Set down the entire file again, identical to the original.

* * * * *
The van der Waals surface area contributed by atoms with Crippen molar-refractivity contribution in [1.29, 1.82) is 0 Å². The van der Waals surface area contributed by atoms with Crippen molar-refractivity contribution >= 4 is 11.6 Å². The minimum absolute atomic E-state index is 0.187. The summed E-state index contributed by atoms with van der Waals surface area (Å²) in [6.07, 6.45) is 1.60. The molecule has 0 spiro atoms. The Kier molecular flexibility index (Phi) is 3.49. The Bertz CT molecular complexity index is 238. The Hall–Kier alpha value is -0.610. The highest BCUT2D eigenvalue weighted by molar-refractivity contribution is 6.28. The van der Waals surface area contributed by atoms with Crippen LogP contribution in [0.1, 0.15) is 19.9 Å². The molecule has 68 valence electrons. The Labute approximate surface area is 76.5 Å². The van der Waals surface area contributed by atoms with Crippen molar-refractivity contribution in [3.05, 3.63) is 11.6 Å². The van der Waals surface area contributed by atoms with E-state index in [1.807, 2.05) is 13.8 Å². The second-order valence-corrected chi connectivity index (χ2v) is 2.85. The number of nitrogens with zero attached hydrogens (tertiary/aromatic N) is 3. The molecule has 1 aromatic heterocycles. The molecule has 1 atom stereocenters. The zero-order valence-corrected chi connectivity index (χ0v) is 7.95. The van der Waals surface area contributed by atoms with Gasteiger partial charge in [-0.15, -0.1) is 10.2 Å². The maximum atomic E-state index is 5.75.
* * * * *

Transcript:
The van der Waals surface area contributed by atoms with Crippen molar-refractivity contribution in [1.29, 1.82) is 0 Å². The van der Waals surface area contributed by atoms with Crippen molar-refractivity contribution >= 4 is 11.6 Å². The minimum absolute atomic E-state index is 0.187. The summed E-state index contributed by atoms with van der Waals surface area (Å²) in [6.07, 6.45) is 1.60. The molecule has 0 spiro atoms. The Kier molecular flexibility index (Phi) is 3.49. The Bertz CT molecular complexity index is 238. The Hall–Kier alpha value is -0.610. The highest BCUT2D eigenvalue weighted by molar-refractivity contribution is 6.28. The van der Waals surface area contributed by atoms with Crippen LogP contribution in [0.1, 0.15) is 19.9 Å². The molecule has 68 valence electrons. The Labute approximate surface area is 76.5 Å². The van der Waals surface area contributed by atoms with Crippen molar-refractivity contribution in [3.05, 3.63) is 11.6 Å². The van der Waals surface area contributed by atoms with E-state index in [1.807, 2.05) is 13.8 Å². The second-order valence-corrected chi connectivity index (χ2v) is 2.85. The number of nitrogens with zero attached hydrogens (tertiary/aromatic N) is 3. The molecule has 1 aromatic heterocycles. The molecule has 1 atom stereocenters. The zero-order valence-corrected chi connectivity index (χ0v) is 7.95. The van der Waals surface area contributed by atoms with Gasteiger partial charge in [-0.15, -0.1) is 10.2 Å². The maximum atomic E-state index is 5.75.